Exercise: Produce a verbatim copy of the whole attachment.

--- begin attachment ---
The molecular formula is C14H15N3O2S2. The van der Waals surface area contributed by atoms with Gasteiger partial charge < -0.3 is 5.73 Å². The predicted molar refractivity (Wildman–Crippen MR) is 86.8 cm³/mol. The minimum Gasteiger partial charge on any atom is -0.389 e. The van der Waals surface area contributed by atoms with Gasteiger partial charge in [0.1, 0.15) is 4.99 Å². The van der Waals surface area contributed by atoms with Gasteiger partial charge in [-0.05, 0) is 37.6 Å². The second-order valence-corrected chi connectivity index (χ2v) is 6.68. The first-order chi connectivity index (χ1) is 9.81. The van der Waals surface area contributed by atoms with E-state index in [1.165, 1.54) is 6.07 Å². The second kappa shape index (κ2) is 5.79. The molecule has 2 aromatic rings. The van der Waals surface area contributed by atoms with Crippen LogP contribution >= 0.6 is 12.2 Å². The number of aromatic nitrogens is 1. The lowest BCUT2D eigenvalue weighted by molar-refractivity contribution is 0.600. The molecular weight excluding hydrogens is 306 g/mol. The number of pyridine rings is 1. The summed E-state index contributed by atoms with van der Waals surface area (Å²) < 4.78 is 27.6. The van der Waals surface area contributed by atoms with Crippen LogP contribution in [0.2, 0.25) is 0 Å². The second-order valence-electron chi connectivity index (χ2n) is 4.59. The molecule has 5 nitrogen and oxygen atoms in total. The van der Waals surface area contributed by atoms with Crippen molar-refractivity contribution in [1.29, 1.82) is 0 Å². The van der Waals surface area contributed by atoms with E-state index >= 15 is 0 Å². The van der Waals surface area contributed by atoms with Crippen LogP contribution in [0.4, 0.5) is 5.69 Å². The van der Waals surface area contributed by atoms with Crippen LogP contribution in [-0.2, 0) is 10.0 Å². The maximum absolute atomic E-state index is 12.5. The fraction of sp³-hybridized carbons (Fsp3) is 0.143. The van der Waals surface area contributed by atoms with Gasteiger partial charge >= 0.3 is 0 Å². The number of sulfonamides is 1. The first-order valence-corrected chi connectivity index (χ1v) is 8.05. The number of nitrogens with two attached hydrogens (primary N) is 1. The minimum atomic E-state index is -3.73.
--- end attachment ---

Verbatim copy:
The molecular formula is C14H15N3O2S2. The van der Waals surface area contributed by atoms with Gasteiger partial charge < -0.3 is 5.73 Å². The predicted molar refractivity (Wildman–Crippen MR) is 86.8 cm³/mol. The minimum Gasteiger partial charge on any atom is -0.389 e. The van der Waals surface area contributed by atoms with Gasteiger partial charge in [0.1, 0.15) is 4.99 Å². The van der Waals surface area contributed by atoms with Gasteiger partial charge in [-0.05, 0) is 37.6 Å². The second-order valence-corrected chi connectivity index (χ2v) is 6.68. The first-order chi connectivity index (χ1) is 9.81. The van der Waals surface area contributed by atoms with E-state index in [1.165, 1.54) is 6.07 Å². The second kappa shape index (κ2) is 5.79. The molecule has 2 aromatic rings. The van der Waals surface area contributed by atoms with Crippen LogP contribution >= 0.6 is 12.2 Å². The number of aromatic nitrogens is 1. The lowest BCUT2D eigenvalue weighted by molar-refractivity contribution is 0.600. The molecular weight excluding hydrogens is 306 g/mol. The number of pyridine rings is 1. The summed E-state index contributed by atoms with van der Waals surface area (Å²) < 4.78 is 27.6. The van der Waals surface area contributed by atoms with Crippen LogP contribution in [0.2, 0.25) is 0 Å². The second-order valence-electron chi connectivity index (χ2n) is 4.59. The molecule has 5 nitrogen and oxygen atoms in total. The van der Waals surface area contributed by atoms with Crippen molar-refractivity contribution in [1.29, 1.82) is 0 Å². The van der Waals surface area contributed by atoms with E-state index >= 15 is 0 Å². The van der Waals surface area contributed by atoms with Crippen LogP contribution in [0.4, 0.5) is 5.69 Å². The van der Waals surface area contributed by atoms with Crippen LogP contribution in [-0.2, 0) is 10.0 Å². The maximum absolute atomic E-state index is 12.5. The fraction of sp³-hybridized carbons (Fsp3) is 0.143. The van der Waals surface area contributed by atoms with Gasteiger partial charge >= 0.3 is 0 Å². The number of sulfonamides is 1. The first-order valence-corrected chi connectivity index (χ1v) is 8.05. The number of nitrogens with two attached hydrogens (primary N) is 1. The minimum atomic E-state index is -3.73.